Although to an extent the film introduced itself through new characters and uses a plot never before seen in Stine’s books (a laudable effort, I must say) I cannot but think that majority of the enjoyment comes from pure nostalgia of seeing the monsters that starred in your childhood nightmares come to life on the big screen. This immediately detracts from the feature, as I realize just how many of the monsters walk on and off screen in the manner of easter eggs for the ardent fans, with only a limited number of universal characters who do not require explanation. In a way, it can be compared to the way certain comic-book television shows introduce and kill off/detain minor villains as ‘villains of the week’ to resist the wrath of fanboys. While the werewolf and the Slappy the ventriloquist’s dummy might not need much exposition owing to their iconic presence in yesteryear horror films (Teen Wolf, Child’s Play), I cannot imagine some others such as Fifi the vampire dog and the lawn gnomes inciting the same feelings in newcomers to the franchise.


As we come to the characters in the film, it is without doubt that the clear stars are Jack Black as the creepy author of the series and his nemesis/doppelganger Slappy. Black is noticeably less the high-energy head-banger we are accustomed to him playing, and in a bout of what I may call method acting, turns animated in the best way possible as the jokes require him to be. The tone he adopts, while perhaps as far as possible from the more sombre-seeming Stine, is one that suits the film it inhabits and works to perfect effect. Slappy on the other hand is pure charisma: with a creepy and commanding voice, he is perhaps the most unsettling part of the film (apart from the romantic element, but we’ll come to that in a bit) and is rightfully the most recognizable of Stine’s creations. And for a movie whose whole premise is ‘monsters unleashed on small town’, the Slappy-Stine relationship shows surprising depth, to the point where Slappy makes a statement that is akin to one uttered by the Joker many a time to Batman. Unfortunately, this intriguing bond is poorly complemented by a most cringeworthy love-story between Zach and Hannah which springs from nowhere and feels more forced than the distracting soundtrack. The performances of its two young leads are also too serious for the campy plot at times, and too mushy for any plot that it starts to remind us more of the television adaptation. The more convincing and genuinely comedic character is that of Champ, the socially handicapped friend portrayed by Ryan Lee. He and Black have the best comedic timing and laugh-out-loud lines in the film, helped in no little extent by the cleverly timed scene cuts.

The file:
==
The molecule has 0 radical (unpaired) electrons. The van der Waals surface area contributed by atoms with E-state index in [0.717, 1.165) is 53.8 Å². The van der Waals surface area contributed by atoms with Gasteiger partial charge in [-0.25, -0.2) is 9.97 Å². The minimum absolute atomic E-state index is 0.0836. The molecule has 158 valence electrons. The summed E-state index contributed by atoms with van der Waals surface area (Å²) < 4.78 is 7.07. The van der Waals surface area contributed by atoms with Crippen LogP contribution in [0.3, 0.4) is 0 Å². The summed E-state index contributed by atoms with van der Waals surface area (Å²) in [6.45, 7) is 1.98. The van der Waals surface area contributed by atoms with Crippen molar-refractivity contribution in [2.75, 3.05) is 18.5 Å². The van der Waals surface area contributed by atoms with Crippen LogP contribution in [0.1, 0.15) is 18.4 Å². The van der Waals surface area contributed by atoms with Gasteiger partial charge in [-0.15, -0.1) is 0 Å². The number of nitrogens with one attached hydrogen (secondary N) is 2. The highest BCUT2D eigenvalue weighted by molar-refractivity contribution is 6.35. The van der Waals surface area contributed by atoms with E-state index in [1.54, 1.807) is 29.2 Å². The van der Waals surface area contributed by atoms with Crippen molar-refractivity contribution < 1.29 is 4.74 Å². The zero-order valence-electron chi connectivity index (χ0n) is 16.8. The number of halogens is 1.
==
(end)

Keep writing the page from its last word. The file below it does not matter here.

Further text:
At the end of the day, this is a film that would be perfect for a weekend watch with the whole family; to have on something that the kids would enjoy and at the same time won’t double as naptime for the parents. With clever humour scattered here and there across a mostly campy plot, Letterman’s film is sure to catch hold of your nostalgic horns and is aimed at serving those who grew up reading the books, but not many else. Revealing a cheesy theme towards the end, this is a film that will not satisfy horror fans but resembles more a television film working on a huge budget. With forced character arcs and awkward moments filled throughout its runtime, the film is only a little better than what most of you expect it to be. Something about the glossy and effects-filled monsters in the film makes me feel that the book series should have stayed with the unsettling creepiness that only 90s television and its practical effects can provide. Perhaps understanding this, Goosebumps strays away from the small-town creepiness that ran rampant in the books, and instead opts for light-hearted comedy set against werewolves and ghouls. Perhaps it is better that it did.

[There is, however, a pleasing credits sequence (again, strictly for fans like most things in the movie) tracing the original ‘Goosebumps’ covers from the 90s that is worth waiting for.]

Rating: 6/10